Tea Party candidates are supposed to love the Constitution. Christine O’Donnell displayed a shocking ignorance of the First Amendment in a debate with opponent Chris Coons on Tuesday.
I’m not the world’s biggest political wonk. A few months ago a co-worker actually shocked me by asking me the question, “Do you know who wrote the Declaration of Independence?” I fudged some answer about how it was a collective effort. Nope. Thomas Jefferson wrote it over a weekend. Some of the other guys edited it once he was through.
I wouldn’t expect you to hold it against me that I didn’t know the answer. But, you know, I’m not running for Senate.
Yesterday D+T Andrew Belonsky wrote a piece on why Meghan McCain is wrong about Christine O’Donnell, in which he argued that the greatness of American democracy is that anyone can run for office—not just the elite. I think most of us would probably agree with that. But when those anyones show up at a debate and display a total pedestrian ignorance of Constitutional facts, they probably deserve to lose the election.
“The First Amendment does?” O’Donnell asked during the Tuesday morning debate. “Let me just clarify: You’re telling me that the separation of church and state is found in the First Amendment?”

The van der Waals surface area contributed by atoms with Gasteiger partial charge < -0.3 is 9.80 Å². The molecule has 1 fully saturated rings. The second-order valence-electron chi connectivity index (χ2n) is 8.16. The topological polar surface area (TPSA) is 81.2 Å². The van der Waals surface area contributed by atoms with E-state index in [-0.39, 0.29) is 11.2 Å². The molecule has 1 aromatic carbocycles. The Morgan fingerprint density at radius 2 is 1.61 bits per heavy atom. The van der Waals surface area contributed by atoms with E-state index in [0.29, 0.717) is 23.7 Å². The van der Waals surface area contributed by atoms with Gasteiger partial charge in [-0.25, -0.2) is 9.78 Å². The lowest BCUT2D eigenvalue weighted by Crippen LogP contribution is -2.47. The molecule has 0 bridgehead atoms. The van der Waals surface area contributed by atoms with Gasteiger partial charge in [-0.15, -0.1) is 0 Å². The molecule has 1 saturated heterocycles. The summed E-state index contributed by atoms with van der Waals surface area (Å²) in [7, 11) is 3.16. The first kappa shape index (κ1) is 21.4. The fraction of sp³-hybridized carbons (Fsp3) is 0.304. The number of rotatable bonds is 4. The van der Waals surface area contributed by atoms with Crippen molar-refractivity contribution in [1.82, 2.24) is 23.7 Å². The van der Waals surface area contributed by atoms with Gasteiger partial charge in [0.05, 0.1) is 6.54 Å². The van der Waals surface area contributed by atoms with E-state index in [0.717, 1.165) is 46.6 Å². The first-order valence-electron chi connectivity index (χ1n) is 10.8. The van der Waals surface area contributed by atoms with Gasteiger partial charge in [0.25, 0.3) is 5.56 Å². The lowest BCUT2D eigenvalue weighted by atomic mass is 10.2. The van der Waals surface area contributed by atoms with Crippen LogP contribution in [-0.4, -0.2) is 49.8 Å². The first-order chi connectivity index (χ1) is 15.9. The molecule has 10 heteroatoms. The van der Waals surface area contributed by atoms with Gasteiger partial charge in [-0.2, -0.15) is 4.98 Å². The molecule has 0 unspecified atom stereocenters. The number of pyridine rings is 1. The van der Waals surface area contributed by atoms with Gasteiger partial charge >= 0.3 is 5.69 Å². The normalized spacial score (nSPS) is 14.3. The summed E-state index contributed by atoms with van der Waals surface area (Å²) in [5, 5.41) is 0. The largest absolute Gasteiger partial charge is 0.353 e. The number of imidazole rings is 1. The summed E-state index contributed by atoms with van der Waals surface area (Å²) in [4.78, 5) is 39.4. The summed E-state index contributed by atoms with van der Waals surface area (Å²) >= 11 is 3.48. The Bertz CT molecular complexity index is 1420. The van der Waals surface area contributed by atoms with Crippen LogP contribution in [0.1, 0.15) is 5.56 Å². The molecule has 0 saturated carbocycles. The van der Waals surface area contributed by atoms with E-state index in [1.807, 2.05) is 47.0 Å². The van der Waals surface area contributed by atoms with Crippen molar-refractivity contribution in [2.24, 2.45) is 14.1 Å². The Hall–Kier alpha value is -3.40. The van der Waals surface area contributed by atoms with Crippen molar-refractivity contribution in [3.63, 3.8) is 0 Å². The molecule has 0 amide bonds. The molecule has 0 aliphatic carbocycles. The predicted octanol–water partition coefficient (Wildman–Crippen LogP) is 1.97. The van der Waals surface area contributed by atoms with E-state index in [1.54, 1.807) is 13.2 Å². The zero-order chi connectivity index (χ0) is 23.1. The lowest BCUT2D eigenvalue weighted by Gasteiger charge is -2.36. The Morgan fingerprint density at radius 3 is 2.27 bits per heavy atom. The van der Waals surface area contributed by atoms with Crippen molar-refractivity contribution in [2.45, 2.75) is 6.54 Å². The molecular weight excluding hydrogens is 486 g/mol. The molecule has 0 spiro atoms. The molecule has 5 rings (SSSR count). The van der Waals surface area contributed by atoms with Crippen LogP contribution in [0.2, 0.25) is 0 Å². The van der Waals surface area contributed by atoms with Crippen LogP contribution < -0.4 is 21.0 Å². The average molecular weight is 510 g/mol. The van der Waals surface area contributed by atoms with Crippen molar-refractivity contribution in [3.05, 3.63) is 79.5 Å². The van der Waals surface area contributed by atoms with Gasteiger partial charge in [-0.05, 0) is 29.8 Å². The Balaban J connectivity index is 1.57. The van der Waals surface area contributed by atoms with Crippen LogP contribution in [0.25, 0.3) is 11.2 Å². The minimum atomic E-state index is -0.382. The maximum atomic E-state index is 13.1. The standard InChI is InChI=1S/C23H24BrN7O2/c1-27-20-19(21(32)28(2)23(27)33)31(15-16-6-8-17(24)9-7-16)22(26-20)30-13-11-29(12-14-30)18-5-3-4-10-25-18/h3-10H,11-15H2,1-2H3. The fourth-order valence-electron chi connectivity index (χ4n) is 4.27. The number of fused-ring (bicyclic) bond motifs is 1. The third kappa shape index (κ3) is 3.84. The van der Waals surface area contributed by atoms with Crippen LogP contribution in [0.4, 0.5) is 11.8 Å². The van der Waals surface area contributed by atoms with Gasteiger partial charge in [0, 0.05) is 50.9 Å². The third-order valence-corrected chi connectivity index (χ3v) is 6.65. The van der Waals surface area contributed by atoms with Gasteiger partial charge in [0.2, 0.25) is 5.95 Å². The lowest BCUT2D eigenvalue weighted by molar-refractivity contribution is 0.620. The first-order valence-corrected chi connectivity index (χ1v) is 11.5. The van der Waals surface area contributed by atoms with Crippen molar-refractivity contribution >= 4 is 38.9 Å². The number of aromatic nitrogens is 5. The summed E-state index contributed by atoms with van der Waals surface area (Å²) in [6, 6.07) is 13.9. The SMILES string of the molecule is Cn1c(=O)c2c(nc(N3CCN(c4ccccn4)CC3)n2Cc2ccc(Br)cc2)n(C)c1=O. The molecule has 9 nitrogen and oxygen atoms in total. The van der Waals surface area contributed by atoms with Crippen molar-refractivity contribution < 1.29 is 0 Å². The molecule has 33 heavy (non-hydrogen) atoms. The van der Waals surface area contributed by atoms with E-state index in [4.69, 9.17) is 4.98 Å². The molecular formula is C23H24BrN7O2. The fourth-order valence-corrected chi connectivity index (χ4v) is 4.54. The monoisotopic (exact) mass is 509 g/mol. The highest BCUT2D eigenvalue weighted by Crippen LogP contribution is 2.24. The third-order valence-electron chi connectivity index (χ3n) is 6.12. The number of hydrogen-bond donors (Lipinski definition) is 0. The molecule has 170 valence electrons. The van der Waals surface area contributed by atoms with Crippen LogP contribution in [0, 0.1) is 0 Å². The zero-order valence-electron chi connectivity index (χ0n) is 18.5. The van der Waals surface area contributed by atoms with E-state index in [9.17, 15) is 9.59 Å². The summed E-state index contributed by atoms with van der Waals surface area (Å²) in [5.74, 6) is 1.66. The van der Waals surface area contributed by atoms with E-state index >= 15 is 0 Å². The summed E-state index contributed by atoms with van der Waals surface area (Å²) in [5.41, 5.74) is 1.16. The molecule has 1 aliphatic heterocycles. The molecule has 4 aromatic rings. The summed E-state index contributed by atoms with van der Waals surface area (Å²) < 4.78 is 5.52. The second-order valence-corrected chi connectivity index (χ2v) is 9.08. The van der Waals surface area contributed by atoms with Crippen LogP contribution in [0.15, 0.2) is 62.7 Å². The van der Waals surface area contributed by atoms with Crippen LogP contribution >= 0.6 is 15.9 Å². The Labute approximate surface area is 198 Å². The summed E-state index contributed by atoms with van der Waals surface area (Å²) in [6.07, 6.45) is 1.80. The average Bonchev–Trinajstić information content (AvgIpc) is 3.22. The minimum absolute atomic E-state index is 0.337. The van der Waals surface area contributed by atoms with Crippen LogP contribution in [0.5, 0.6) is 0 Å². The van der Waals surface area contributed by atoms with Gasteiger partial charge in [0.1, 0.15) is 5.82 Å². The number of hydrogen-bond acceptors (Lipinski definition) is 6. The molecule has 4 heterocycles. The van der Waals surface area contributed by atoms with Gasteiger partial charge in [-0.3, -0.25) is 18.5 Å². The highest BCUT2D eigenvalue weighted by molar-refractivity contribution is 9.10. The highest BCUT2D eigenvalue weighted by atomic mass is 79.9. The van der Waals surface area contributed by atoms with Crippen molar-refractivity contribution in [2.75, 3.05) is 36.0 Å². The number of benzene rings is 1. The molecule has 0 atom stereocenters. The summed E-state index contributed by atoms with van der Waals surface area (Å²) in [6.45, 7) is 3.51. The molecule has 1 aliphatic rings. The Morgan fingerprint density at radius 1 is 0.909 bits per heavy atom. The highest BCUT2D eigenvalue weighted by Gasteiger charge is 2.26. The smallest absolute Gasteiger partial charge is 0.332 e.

Coons responded by quoting the relevant text: “Congress shall make no law respecting an establishment of religion.”
“That’s in the First Amendment?” a still skeptical O’Donnell replied smiling, as laughter could be heard from the crowd.”
Writes Wonkette, “‘You actually audibly heard the crowd gasp,’ Widener University political scientist Wesley Leckrone said after the debate, adding that it raised questions about O’Donnell’s grasp of the Constitution.”
Are people being mean to Christine O’Donnell by gawking at her ignorance here? Maybe, but as we pointed out yesterday with Maureen Dowd’s ineffective “Mean Girls” column, mean in politics reads as a good thing. It weeds out those not qualified to hold office.
Christine O’Donnell is clearly familiar with the other provision of the First Amendment, the one that guarantees the right to free speech, making it so that anyone can say any damn thing they please—things such as “I would have become a Hari Krishna but I love meatballs,” or claiming witchcraft powers, or claiming her movement would be able to convince all unmarried people in the country to stop having sex.
The point stands: whether she knows its finer points or not, Christine O’Donnell can run for office saying whatever the hell she likes. Whether that should award her a Senate seat is another matter altogether.